The role of nuclear weapons should be the subject of a wide-ranging debate, along with the future role (and privatization) of the national laboratories (particularly Los Alamos, which has been bemoaned at "Gone Nuclear" and "LANL: The Rest of the Story"), the security of fissile material worldwide, non-proliferation, treaty obligations, etc., etc. Not to mention the fact that the scientists and engineers (and their toys) who created the last generation of nuclear weapons (and witnessed their testing) are aging and their knowledge may need a new weapon to work with in order for it to be transmitted to the next generation (science, in some cases, functions like an oral tradition.)

Yet, that debate is not really happening, at least not in public. Maybe it can happen here? Please share your thoughts on my article, the role of nuclear weapons, tips for future articles, or anything else (nuclear weapon related). But let's try to keep it civil. Nuclear weapons may pacify international relations but they often prove incendiary as the topic of discussion.

[Thanks for the plug, David! Pinky and The Brain]

6 comments:

Anonymous said...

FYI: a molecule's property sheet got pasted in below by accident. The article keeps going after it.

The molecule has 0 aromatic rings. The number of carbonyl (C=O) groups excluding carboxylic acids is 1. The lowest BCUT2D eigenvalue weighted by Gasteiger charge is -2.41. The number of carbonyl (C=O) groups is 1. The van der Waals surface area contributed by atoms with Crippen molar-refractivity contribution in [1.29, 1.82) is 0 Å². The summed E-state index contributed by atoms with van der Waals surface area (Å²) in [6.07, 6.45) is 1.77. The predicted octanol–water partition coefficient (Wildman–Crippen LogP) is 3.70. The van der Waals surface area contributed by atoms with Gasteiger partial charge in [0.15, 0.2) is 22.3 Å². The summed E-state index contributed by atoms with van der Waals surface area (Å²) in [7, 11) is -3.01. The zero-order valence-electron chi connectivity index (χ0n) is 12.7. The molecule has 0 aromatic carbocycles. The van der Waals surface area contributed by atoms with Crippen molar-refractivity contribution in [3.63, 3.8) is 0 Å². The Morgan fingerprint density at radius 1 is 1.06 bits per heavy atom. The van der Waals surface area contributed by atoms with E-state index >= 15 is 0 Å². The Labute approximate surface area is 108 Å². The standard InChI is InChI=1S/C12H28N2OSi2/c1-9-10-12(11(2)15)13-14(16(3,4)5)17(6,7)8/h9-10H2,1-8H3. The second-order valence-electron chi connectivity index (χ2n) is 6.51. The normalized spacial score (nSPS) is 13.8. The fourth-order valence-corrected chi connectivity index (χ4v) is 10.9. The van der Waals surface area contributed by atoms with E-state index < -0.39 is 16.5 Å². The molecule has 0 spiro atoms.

While I realize that public opinion doesn't matter on national defense issue, here's the only major data (from www.pollingreport.com) I could find ...

Associated Press/Ipsos poll conducted by Ipsos-Public Affairs. March 21-23, 2005. N=1,000 adults nationwide. Margin of Error ± 3.1.

Which statement comes closest to your view?...

No countries should be allowed to have nuclear weapons = 66%

Only the United States and its allies should be allowed to have nuclear weapons = 13%

Only countries that already have nuclear weapons should be allowed to have them = 11%

Any country that is able to develop nuclear weapons should be allowed to have them = 5%

Only the U.S. should be allowed to have nuclear weapons = 1%

Unsure = 4%

Anonymous said...

And now comes the really big question for the 66%. Just how do you intend to enforce the prohibition against nuclear weapons? Ideas anyone? Maybe depend on the good will of Ayatollah Khamenei?

Anonymous said...

Khamenei's dead. None issue.

Anonymous said...